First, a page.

I vowed never to eat grouper again. 

Monday, February 16, 2015

Eleven things you didn't know you needed to know about me.

I am sure, by now, that you know waaaay more than you need to about me.  But, since I managed to totally forget that nice NancyPo had nominated me for a Liebster Award....

Here we go:

1.  When you were a child, what was your dream job? Do you have that job today?  I wanted to be a cowgirl.  I wanted to ride horses all day, rope cattle and roll my own cigarettes.  Of those three things, the only thing I accomplished (more or less) was to roll my own cigarettes.  Ahem.  No, today I am doing three things that I dislike intensely - commuting a long distance, working with lawyers, and having to deal with state legislators.

2.  What are your 3 favorite books?  This is a tough one.  I love so many books.  All time favs would be - Alice in Wonderland, A Confederacy of Dunces; The Beak of the Finch.
3.  If you have to move out of the country, where would you move to?  Did that - to the Netherlands.  If I had to move somewhere else, it would be Tuscany, but I would rather discover all the places I have not seen in this country first.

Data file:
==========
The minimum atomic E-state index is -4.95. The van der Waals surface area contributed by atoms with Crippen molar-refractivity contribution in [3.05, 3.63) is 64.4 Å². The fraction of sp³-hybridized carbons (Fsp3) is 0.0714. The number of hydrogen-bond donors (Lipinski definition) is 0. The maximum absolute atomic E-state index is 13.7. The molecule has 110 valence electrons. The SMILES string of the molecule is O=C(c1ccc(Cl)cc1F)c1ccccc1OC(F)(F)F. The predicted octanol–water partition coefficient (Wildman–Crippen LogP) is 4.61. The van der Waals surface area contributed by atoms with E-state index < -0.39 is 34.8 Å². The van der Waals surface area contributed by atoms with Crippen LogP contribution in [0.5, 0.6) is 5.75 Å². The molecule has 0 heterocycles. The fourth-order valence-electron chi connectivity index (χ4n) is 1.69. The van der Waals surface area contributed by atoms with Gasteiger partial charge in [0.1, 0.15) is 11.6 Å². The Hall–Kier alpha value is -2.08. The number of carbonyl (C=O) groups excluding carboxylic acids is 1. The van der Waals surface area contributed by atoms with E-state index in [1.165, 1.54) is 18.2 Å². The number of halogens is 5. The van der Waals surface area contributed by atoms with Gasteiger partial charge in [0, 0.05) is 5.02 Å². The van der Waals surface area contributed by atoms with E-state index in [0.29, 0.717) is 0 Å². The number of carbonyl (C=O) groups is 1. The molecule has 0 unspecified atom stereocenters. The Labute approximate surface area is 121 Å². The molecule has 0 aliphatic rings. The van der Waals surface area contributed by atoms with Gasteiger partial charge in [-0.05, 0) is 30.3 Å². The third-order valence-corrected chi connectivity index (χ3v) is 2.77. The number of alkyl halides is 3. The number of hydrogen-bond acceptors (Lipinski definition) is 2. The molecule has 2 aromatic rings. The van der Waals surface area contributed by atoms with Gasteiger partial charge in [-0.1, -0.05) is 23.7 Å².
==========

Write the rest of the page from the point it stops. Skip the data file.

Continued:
4.  Can you cook?  Why, yes, I can.  To my detriment, as I never bother cutting a recipe in half and then eat the whole thing by myself. 
5.  Is there any post you’ve been planning to do, but have been postponing for awhile now?  Something that would make me a living legend.  Obviously, it will take more than awhile.
6.  If you could have any super power, what would it be? Why?  This always makes me think of my friend, Rosie.  When she would meet a fellow on a dating site, one of her first questions was, "What is your super power?"  I don't know what answers she got, but mine would have answered, "the power to pull the wool over your eyes".  I digress.  My super power would be the ability to fly like a bird.  I may have a fear of heights, but I also have a love of large vistas.  Plus, it would be a neato keeno way of escaping from the bad guys.
7.  Do you prefer the beach or the mountain? Why?  I am a mountain girl.  No beaches for me, as I am terrified of water (as in being in or on it).  Mountains make me feel that I am closer to the beginning of everything, even if we were supposed to have wiggled out of the water as some kind of legless blobs.  Mountains make me all weepy and, yet, feeling that I can do anything.
8.  What movie did you love to watch as a child?  The Wizard of Oz.  My sisters and I would get to watch it each year in my parent's bedroom.  We would be in their bed, under the covers, with lots of pillows at our backs.  The covers would be pulled up just below our noses - waiting for the appearance of the Wicked Witch.  We would haul those covers up and over our heads, screeching in terror!